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6th February 2005
by Ian Marshall

Overnight rain left the ground as officially good, although by the end of the afternoon it was fairly tacky and the three miles took some getting. Nonetheless, there were many favourable comments and the fences took some jumping. The undoubted highlight of the day was a magnificent four-timer from jockey Ben Woodhouse.

13 of the 16 entries stood their ground for the opening Old Raby Hunt Club Members Maiden and Carew justified favouritism in good style under Lee Bates for owner John Mackley. Despite making two or three mistakes, the nine-year-old went about his business with the minimum of fuss and readily strode clear when asked. He looks an able replacement for the owner’s now retired stalwart Erzadjan. Lothian Rising (Luke Morgan) finished with purpose to take second and is improving with each race. The hard-pulling Winnie Wild and Tina Jackson were third. Although it wasn’t the strongest of heats, this was the mare’s best effort to date by a long chalk and maybe a fruitless time hurdling has somehow helped. Fourth-placed Kings Bloom (Trevor Glass) was given a quiet ride in rear and his jumping took time to warm up. The gelding got a bit closer in the final three quarters of a mile and will know more next time. Polar Gale was holding second when crashing through the wing of the penultimate fence. Kappillan and Queenies Girl both came down at the third and their involvement when running loose later unfortunately meant Bridal Point, who had made every yard to that stage, was carried out at the 12th.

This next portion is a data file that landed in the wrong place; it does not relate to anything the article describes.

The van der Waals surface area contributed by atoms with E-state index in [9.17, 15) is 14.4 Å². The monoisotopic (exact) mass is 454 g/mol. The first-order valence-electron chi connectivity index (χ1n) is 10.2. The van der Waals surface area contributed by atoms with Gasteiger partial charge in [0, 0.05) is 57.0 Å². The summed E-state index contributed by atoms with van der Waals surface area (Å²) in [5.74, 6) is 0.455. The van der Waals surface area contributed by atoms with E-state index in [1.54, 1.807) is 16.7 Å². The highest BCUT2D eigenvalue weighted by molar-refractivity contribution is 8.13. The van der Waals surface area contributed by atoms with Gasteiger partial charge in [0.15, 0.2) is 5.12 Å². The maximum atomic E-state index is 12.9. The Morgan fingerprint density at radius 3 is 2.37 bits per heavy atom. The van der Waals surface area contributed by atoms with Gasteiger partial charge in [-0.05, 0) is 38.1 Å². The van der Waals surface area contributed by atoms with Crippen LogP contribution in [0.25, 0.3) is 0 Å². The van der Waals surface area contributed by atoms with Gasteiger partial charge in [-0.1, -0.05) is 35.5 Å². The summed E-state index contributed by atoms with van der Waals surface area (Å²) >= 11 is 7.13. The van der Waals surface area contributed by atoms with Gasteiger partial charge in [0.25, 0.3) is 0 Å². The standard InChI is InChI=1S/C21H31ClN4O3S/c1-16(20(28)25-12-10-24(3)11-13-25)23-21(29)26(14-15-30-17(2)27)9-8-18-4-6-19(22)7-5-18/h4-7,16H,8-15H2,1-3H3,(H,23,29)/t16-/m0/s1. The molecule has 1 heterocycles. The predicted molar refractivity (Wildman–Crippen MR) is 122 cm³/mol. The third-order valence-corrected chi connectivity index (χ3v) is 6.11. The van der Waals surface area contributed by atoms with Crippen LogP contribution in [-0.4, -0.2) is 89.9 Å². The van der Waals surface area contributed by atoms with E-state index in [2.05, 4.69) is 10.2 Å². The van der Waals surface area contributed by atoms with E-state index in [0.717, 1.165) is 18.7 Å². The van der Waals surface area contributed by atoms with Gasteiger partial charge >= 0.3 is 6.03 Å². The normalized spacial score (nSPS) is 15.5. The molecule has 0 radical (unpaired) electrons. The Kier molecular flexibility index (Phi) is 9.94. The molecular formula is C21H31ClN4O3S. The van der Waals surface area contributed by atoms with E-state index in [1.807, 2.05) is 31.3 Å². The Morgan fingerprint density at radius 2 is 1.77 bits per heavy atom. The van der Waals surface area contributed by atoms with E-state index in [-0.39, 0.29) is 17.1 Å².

The late withdrawal of the prospective favourite Just Fluster after an incident in the paddock left five to go to post for the Intermediate. Mister Bromley was given a very positive ride by Serena Brotherton to prevail by 12 lengths. The duo took up the running after a lap and seemed to have things under control after that. The chestnut is exceptionally consistent and remains on an upward curve. High Fields with Oliver Greenall aboard was back in second and was rather low at several fences. The usual headgear was oddly left off and he was never in a challenging position. John Rich and Guy Brewer were third. They disputed the running for much of the way and this quirky, but talented, customer was far more cooperative today. Silogue was fourth for Nigel Tutty and was the first off the bridle. All of Nigel and Karen’s horses during the day gave the impression that the outing would be of benefit.

There were eight runners for the Ladies Open and Texas Ranger, who was a warm order in the market, duly obliged under Jo Foster. A fast pace had most of his rivals in trouble from early on. A top performer in 2004, Texas Ranger is likely to be even stronger this year at the age of seven. The only other horse to land a blow was Ardmayle, with Lucy Coney in the saddle. They mixed it up front with the winner until after the second last, so a small ladies event could well be on the cards in the future. There was a distance to third placed San Francisco and Freya Hartley. San Francisco needed the run. Dun Distinctly (Lucy Horner) was a remote fourth. It was disappointing to note that the race was delayed due to the necessary arrival of a helicopter and runners were forced to circle at the start for more than 20 minutes. Surely they could have been kept in the paddock for longer.